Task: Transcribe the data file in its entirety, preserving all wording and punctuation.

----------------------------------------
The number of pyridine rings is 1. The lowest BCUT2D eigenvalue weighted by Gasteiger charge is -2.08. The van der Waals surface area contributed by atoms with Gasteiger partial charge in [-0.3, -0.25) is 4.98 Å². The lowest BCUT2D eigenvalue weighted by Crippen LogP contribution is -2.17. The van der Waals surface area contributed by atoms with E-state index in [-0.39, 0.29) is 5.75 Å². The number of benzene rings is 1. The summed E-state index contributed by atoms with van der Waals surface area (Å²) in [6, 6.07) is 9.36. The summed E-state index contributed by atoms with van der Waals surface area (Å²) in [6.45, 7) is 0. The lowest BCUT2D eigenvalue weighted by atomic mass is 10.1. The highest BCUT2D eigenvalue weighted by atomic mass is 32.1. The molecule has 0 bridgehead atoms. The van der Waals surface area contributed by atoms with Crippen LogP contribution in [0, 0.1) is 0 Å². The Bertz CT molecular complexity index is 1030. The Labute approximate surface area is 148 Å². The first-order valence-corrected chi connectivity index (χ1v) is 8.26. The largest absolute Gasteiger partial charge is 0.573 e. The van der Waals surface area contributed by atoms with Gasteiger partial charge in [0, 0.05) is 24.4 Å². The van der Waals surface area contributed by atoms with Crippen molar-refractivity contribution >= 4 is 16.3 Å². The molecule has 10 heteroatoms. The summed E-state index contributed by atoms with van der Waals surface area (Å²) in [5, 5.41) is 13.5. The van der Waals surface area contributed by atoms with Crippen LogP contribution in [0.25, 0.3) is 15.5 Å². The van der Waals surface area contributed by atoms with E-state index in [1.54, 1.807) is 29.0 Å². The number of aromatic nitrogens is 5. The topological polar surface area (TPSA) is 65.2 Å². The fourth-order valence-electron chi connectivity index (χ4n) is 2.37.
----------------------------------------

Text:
The number of pyridine rings is 1. The lowest BCUT2D eigenvalue weighted by Gasteiger charge is -2.08. The van der Waals surface area contributed by atoms with Gasteiger partial charge in [-0.3, -0.25) is 4.98 Å². The lowest BCUT2D eigenvalue weighted by Crippen LogP contribution is -2.17. The van der Waals surface area contributed by atoms with E-state index in [-0.39, 0.29) is 5.75 Å². The number of benzene rings is 1. The summed E-state index contributed by atoms with van der Waals surface area (Å²) in [6, 6.07) is 9.36. The summed E-state index contributed by atoms with van der Waals surface area (Å²) in [6.45, 7) is 0. The lowest BCUT2D eigenvalue weighted by atomic mass is 10.1. The highest BCUT2D eigenvalue weighted by atomic mass is 32.1. The molecule has 0 bridgehead atoms. The van der Waals surface area contributed by atoms with Crippen LogP contribution in [0, 0.1) is 0 Å². The Bertz CT molecular complexity index is 1030. The Labute approximate surface area is 148 Å². The first-order valence-corrected chi connectivity index (χ1v) is 8.26. The largest absolute Gasteiger partial charge is 0.573 e. The van der Waals surface area contributed by atoms with Gasteiger partial charge in [0, 0.05) is 24.4 Å². The van der Waals surface area contributed by atoms with Crippen molar-refractivity contribution >= 4 is 16.3 Å². The molecule has 10 heteroatoms. The summed E-state index contributed by atoms with van der Waals surface area (Å²) in [5, 5.41) is 13.5. The van der Waals surface area contributed by atoms with Crippen LogP contribution in [0.25, 0.3) is 15.5 Å². The van der Waals surface area contributed by atoms with E-state index in [1.54, 1.807) is 29.0 Å². The number of aromatic nitrogens is 5. The topological polar surface area (TPSA) is 65.2 Å². The fourth-order valence-electron chi connectivity index (χ4n) is 2.37.